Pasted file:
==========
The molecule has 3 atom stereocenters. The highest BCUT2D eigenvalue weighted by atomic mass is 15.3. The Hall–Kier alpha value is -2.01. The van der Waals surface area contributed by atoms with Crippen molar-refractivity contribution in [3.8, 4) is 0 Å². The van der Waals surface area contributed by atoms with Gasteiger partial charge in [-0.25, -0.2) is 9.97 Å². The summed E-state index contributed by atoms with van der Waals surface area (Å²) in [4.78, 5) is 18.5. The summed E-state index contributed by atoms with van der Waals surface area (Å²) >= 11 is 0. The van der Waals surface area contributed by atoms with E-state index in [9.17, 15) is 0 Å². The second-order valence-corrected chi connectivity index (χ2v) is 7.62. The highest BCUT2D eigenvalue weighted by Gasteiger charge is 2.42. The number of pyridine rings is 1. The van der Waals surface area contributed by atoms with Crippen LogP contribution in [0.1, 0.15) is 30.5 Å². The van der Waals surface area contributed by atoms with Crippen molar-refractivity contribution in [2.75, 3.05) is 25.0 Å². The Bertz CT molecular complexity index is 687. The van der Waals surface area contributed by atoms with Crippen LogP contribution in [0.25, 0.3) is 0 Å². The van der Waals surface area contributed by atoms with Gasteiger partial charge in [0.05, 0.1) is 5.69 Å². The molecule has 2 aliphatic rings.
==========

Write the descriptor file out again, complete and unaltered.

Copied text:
The molecule has 3 atom stereocenters. The highest BCUT2D eigenvalue weighted by atomic mass is 15.3. The Hall–Kier alpha value is -2.01. The van der Waals surface area contributed by atoms with Crippen molar-refractivity contribution in [3.8, 4) is 0 Å². The van der Waals surface area contributed by atoms with Gasteiger partial charge in [-0.25, -0.2) is 9.97 Å². The summed E-state index contributed by atoms with van der Waals surface area (Å²) in [4.78, 5) is 18.5. The summed E-state index contributed by atoms with van der Waals surface area (Å²) >= 11 is 0. The van der Waals surface area contributed by atoms with E-state index in [9.17, 15) is 0 Å². The second-order valence-corrected chi connectivity index (χ2v) is 7.62. The highest BCUT2D eigenvalue weighted by Gasteiger charge is 2.42. The number of pyridine rings is 1. The van der Waals surface area contributed by atoms with Crippen LogP contribution in [0.1, 0.15) is 30.5 Å². The van der Waals surface area contributed by atoms with Crippen molar-refractivity contribution in [2.75, 3.05) is 25.0 Å². The Bertz CT molecular complexity index is 687. The van der Waals surface area contributed by atoms with Crippen LogP contribution in [0.25, 0.3) is 0 Å². The van der Waals surface area contributed by atoms with Gasteiger partial charge in [0.05, 0.1) is 5.69 Å². The molecule has 2 aliphatic rings.